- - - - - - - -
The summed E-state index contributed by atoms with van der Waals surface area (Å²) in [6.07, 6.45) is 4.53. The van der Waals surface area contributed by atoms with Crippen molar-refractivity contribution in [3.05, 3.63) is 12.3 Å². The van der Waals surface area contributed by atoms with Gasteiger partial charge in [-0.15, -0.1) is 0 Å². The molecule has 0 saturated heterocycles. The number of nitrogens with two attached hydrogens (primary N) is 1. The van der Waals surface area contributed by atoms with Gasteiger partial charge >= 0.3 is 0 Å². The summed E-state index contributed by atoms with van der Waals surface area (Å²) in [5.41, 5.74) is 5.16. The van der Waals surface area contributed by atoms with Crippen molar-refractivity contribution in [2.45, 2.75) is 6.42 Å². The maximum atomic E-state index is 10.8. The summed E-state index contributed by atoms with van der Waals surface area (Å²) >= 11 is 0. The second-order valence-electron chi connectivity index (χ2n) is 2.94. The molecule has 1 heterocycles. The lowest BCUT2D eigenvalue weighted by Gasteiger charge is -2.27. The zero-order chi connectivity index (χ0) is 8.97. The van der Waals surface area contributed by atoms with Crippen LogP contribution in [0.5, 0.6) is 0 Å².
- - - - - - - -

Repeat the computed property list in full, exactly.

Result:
The summed E-state index contributed by atoms with van der Waals surface area (Å²) in [6.07, 6.45) is 4.53. The van der Waals surface area contributed by atoms with Crippen molar-refractivity contribution in [3.05, 3.63) is 12.3 Å². The van der Waals surface area contributed by atoms with Gasteiger partial charge in [-0.15, -0.1) is 0 Å². The molecule has 0 saturated heterocycles. The number of nitrogens with two attached hydrogens (primary N) is 1. The van der Waals surface area contributed by atoms with Gasteiger partial charge >= 0.3 is 0 Å². The summed E-state index contributed by atoms with van der Waals surface area (Å²) in [5.41, 5.74) is 5.16. The van der Waals surface area contributed by atoms with Crippen molar-refractivity contribution in [2.45, 2.75) is 6.42 Å². The maximum atomic E-state index is 10.8. The summed E-state index contributed by atoms with van der Waals surface area (Å²) >= 11 is 0. The second-order valence-electron chi connectivity index (χ2n) is 2.94. The molecule has 1 heterocycles. The lowest BCUT2D eigenvalue weighted by Gasteiger charge is -2.27. The zero-order chi connectivity index (χ0) is 8.97. The van der Waals surface area contributed by atoms with Crippen LogP contribution in [0.5, 0.6) is 0 Å².